These patchy policies to fix chronic problems the Ministry has been facing is in danger of not only failing but more importantly may bring this government to greater disrepute then it already is in. The Minister clearly appears to be in short supply of proper informed or experienced advisors. There are of course better ways and methods in solving these issues contrary to V.K. Chin who thinks that this is the “best arrangement for the time being”. Perhaps the Minister should read the book “An Old Man Remembers” written by a previous DG of Health as to why Resident Generals and this country’s earlier Prime Ministers took Healthcare seriously and personally looked into it themselves.

It is also important to note why Prime Ministers of that genre paid special attention to the post of Director of Planning and Research at the Ministry which was almost always reserved for only the most able and experienced officer and how Malaysia, a third world nation, was able to achieve first world standards in health care statistics with the minimum of budgets in its early years. The adage that the ultimate healthcare objective is to provide the population with the highest obtainable standard of health and medical care must still be this government’s objective. And this can only be attained by long-term planning. There are no shortcuts.

  1. #1 by lakshy on Monday, 27 August 2007 - 3:03 pm

    Heyyyy, thats not the only area where there is misuse of government facilities.

    BN/MCA are currently running the Apa Khabar Orang Kampung (AKOK) programme with health clinics/camps being organised on Saturdays at rural areas. Of course, the thrust is that it is BN’s arrangement, so dont forget to vote for BN.

    But whose money is this? And whose employees are the Doctors, and their facilities? By the way, the Health Ministry will be spending millions for this “campaign” just before the elections. One wonders why it is not done all year round and for the full 5 years?

    The health staff who come on those days are not volunteers. They are paid to attend, and given a day off in lieu. And we pay the taxes.

    Misuse? Abuse?

  2. #2 by sheriff singh on Monday, 27 August 2007 - 7:26 pm

    Haven’t you seen strange people using government vehicles on weekends and public holidays for their private use at all kinds of places? They use government petrol too. What’s new or shocking? Semua boleh.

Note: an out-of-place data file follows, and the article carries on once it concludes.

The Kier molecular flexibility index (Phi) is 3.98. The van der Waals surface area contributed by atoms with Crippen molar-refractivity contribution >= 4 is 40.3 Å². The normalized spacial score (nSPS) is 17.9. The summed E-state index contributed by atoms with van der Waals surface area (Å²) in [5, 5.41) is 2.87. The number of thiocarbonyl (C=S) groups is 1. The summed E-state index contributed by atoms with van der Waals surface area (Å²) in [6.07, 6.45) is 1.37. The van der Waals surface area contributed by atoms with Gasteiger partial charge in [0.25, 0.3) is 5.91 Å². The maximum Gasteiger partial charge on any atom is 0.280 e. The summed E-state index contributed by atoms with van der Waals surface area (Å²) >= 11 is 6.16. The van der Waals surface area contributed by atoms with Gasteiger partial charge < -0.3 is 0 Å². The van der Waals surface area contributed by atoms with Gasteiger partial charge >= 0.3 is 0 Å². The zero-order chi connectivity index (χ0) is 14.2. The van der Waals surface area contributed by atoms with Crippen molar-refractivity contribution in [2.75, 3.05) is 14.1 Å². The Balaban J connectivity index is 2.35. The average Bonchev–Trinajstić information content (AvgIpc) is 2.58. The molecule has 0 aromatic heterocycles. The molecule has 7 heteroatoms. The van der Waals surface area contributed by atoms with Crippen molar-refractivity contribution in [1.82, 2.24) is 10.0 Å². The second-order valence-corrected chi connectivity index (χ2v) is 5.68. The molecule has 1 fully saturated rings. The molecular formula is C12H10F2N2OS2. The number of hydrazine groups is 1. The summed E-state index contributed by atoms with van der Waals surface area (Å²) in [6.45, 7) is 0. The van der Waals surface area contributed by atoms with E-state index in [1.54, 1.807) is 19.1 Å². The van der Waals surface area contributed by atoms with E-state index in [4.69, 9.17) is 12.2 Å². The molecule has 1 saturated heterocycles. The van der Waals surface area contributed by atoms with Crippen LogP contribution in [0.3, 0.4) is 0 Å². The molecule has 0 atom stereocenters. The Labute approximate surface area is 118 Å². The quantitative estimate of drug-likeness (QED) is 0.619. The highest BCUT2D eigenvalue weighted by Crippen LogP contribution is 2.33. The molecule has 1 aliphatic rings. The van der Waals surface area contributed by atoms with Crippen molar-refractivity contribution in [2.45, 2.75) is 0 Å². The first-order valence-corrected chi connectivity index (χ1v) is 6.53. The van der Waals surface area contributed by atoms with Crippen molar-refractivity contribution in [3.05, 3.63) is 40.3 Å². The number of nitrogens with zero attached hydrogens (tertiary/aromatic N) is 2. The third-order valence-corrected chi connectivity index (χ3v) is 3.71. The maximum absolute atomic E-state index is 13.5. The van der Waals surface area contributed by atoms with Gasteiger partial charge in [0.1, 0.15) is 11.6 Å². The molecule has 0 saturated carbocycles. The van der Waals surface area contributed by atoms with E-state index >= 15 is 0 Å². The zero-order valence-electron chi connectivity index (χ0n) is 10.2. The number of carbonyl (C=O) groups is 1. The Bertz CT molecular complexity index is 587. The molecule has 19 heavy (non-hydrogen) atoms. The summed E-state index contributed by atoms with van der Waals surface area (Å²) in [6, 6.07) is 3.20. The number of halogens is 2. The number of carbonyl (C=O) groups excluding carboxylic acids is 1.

3. #3 by Justicewanted on Monday, 27 August 2007 - 10:01 pm

    Why not in the Bilehland?

    The SIL not even employed by the government can have office in 4th floor?

  4. #4 by littlecabai on Monday, 27 August 2007 - 10:03 pm

    It is an open secret that C S Lek is going for MCA presidency next. He will do anything to get his name/ pictures in the news, think Namewee/ PHSFA/ Bogus TCM in Govt hospitals etc.

    If he has guts, he should stand up and correct all the wrongs in Malaysia Chicken Association. Stand up, show that you r no chicken, that you r not like Ong Ka Ting/ Kong Choy, then you will earn our respect.

    What he is doing now, are nothing but to gain publicity.

    Come to think of it, he is no different from the bunch of UMNOputras. A big disgrace to Malaysia.

  5. #5 by ablastine on Tuesday, 28 August 2007 - 2:44 am

    I think Dr Chua CS is genuinely trying very hard to make the health care system here work. I note Mr Milton Combe grievences from his long letter are mainy towards specialists in some Government hospitals charging private rates, the rich encouraged to pay more for their treatment and fear of depriving citizen of medical services with the penchant for the heath tourist dollar.

    While it is the ideal to provide free health service for everybody in the country with the best medical care, it is not achievable. Somebody has to pay. What Dr Chua did was nothing new. This has been experimented and even adopted in several countries. In Singapore, specialists in ‘Government Hospitals’ have been allowed to charged private rates for certain class of patients for many decades. In fact they have even taken the step further by allowing their consultants to ply their trade in the private hospitals part time. Even with such arrangements, specialist still leave in great numbers because the pull is so strong. One simple reason why specialist leave is because going private is a career advancement – less work for more pay with about the same level of responsibility. Not many people want to stagnate in their career. In any case, I do not see the standard of care in Singapore dropping to any significant degree with this policy. Even though I agree this is not the best solution to keep specialist in government hospital, it is a least a very sincere attempt. Perhaps Mr Milton Combe has some good suggestion as to how this problem may be tackled.